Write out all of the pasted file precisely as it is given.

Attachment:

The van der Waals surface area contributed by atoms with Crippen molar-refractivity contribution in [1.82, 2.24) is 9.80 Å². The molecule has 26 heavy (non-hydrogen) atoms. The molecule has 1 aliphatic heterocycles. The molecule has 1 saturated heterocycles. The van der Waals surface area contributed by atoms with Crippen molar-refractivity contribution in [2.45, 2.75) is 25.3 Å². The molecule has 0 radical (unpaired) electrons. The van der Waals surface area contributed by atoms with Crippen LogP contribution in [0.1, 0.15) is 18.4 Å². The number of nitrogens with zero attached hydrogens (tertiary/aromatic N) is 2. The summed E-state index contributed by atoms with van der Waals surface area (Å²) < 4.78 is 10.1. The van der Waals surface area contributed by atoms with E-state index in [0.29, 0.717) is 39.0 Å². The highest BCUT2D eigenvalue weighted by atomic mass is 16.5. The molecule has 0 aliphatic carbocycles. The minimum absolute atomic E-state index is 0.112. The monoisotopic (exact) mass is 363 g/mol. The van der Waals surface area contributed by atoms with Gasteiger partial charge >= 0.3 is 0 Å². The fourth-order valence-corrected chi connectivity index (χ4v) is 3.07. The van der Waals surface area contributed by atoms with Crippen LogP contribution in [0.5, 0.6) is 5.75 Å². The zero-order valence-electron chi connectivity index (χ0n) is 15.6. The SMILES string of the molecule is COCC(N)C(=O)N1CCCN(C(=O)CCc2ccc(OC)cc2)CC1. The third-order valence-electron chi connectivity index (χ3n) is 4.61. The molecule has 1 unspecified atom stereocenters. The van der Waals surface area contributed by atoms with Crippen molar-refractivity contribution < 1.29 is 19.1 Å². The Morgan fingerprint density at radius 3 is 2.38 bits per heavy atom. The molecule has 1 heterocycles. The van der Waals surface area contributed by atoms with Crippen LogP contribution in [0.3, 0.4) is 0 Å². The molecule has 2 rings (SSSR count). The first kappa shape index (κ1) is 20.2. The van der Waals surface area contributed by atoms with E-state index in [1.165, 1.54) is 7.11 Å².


The van der Waals surface area contributed by atoms with Crippen molar-refractivity contribution in [1.82, 2.24) is 9.80 Å². The molecule has 26 heavy (non-hydrogen) atoms. The molecule has 1 aliphatic heterocycles. The molecule has 1 saturated heterocycles. The van der Waals surface area contributed by atoms with Crippen molar-refractivity contribution in [2.45, 2.75) is 25.3 Å². The molecule has 0 radical (unpaired) electrons. The van der Waals surface area contributed by atoms with Crippen LogP contribution in [0.1, 0.15) is 18.4 Å². The number of nitrogens with zero attached hydrogens (tertiary/aromatic N) is 2. The summed E-state index contributed by atoms with van der Waals surface area (Å²) < 4.78 is 10.1. The van der Waals surface area contributed by atoms with E-state index in [0.29, 0.717) is 39.0 Å². The highest BCUT2D eigenvalue weighted by atomic mass is 16.5. The molecule has 0 aliphatic carbocycles. The minimum absolute atomic E-state index is 0.112. The monoisotopic (exact) mass is 363 g/mol. The van der Waals surface area contributed by atoms with Gasteiger partial charge >= 0.3 is 0 Å². The fourth-order valence-corrected chi connectivity index (χ4v) is 3.07. The van der Waals surface area contributed by atoms with Crippen LogP contribution in [0.5, 0.6) is 5.75 Å². The zero-order valence-electron chi connectivity index (χ0n) is 15.6. The SMILES string of the molecule is COCC(N)C(=O)N1CCCN(C(=O)CCc2ccc(OC)cc2)CC1. The third-order valence-electron chi connectivity index (χ3n) is 4.61. The molecule has 1 unspecified atom stereocenters. The van der Waals surface area contributed by atoms with Crippen molar-refractivity contribution < 1.29 is 19.1 Å². The Morgan fingerprint density at radius 3 is 2.38 bits per heavy atom. The molecule has 1 heterocycles. The van der Waals surface area contributed by atoms with Crippen LogP contribution in [0.3, 0.4) is 0 Å². The molecule has 2 rings (SSSR count). The first kappa shape index (κ1) is 20.2. The van der Waals surface area contributed by atoms with E-state index in [1.165, 1.54) is 7.11 Å².